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A sergeant must deal with his desires to save the lives of young soldiers being sent to Vietnam. Continuously denied the chance to teach the soldiers about his experiences, he settles for trying to help the son of an old army buddy.
Francis Ford Coppola
James Earl Jones
When her husband John has a heart attack while out in a rowboat on the lake, Louise Haloran throws his body overboard and later tells the family that he has left on an urgent business trip. Her main concern is that she can only inherit a part of the family fortune if if her husband is alive. The Halorans are a strange family, still grieving over the death of the youngest daughter Kathleen who drowned in a pond when she was just a child. They hold an annual ceremony of remembrance every year on the anniversary of her death. This year however, someone is wielding an ax intent on murder. Written by
Ludicrous script, but some good scenes make this reasonably tense
Francis Ford Coppola's debut horror flick is sometimes hailed as a kind of forgotten masterpiece, which is downright preposterous. Bored with his work as an assistant director on THE YOUNG RACERS he wrote a screenplay, and asked Corman for $22,000 to let him film it on the same sets used for THE YOUNG RACERS. He shot the film in two weeks and the shooting of the two films at the same sets simultaneously only worsened the quality of the film. I must admit, made with this 99 cent budget, it's a comparatively well crafted horror mystery with some good scenes but overall pretty dull with a story that makes little sense.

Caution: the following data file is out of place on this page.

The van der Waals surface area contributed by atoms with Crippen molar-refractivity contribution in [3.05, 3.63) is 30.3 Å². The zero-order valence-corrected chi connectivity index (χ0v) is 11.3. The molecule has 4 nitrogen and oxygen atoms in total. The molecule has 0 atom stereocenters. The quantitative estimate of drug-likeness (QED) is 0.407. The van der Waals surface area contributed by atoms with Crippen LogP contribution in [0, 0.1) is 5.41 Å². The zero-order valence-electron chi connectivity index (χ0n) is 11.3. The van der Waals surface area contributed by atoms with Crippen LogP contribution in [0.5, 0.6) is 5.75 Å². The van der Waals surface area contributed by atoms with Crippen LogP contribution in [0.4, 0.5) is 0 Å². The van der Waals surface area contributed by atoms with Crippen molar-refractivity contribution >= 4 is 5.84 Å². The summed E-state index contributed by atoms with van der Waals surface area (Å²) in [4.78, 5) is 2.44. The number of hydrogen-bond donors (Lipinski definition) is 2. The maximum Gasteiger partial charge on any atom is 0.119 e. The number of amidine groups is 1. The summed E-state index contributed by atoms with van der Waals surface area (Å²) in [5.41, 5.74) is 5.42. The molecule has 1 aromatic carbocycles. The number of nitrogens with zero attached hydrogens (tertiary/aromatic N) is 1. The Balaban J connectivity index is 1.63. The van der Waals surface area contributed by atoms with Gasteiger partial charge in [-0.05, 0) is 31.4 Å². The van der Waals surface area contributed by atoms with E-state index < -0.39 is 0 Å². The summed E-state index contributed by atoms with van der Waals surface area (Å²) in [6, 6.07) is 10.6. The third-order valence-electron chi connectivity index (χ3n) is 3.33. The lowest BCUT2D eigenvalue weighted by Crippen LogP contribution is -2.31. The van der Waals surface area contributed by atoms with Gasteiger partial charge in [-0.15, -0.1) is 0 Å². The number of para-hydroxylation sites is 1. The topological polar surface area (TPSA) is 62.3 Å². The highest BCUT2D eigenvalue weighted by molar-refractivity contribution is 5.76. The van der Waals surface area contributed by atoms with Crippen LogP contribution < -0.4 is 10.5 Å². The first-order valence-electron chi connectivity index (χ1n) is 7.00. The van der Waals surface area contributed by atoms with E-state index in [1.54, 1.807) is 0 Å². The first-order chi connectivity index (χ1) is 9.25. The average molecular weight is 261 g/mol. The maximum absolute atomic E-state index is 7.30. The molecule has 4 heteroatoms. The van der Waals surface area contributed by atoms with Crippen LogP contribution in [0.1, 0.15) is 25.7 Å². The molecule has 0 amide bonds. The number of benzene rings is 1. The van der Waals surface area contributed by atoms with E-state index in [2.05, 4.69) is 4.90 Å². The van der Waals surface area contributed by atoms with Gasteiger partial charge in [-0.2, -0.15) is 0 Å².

The members of the Haloran family gather at their ancestral Irish castle to attend the annual commemoration of the death of Kathleen, the daughter of the family who drowned in the lake on their estate six years earlier. One of the sons in the family, John Haloran, dies of a heart-attack while listening to Elvis on the radio. His gold-digging wife Louise then dumps the body in the pond and pretends he has returned to New York, because she only gets part of the family inheritance when her husband is alive. When staying at the castle she begins an elaborate ruse to convince Lady Haloran that her drowned daughter Kathleen is still alive, but soon, she is killed by an axe-murderer, who proceeds to kill of the rest of the family one by one. What follows is: who's the psycho? Much inspired by Hitchcock's PSYCHO, it bears little relation plotwise, let alone in suspense. Coppola puts more emphasis on graphic violence than suspense and the story doesn't make much sense. With some good scenes it kept me watching till the end, but that's about it.
Not a complete waste of time though, as Coppola met his future wife Eleonor Neil on the set.
Camera Obscura --- 6/10
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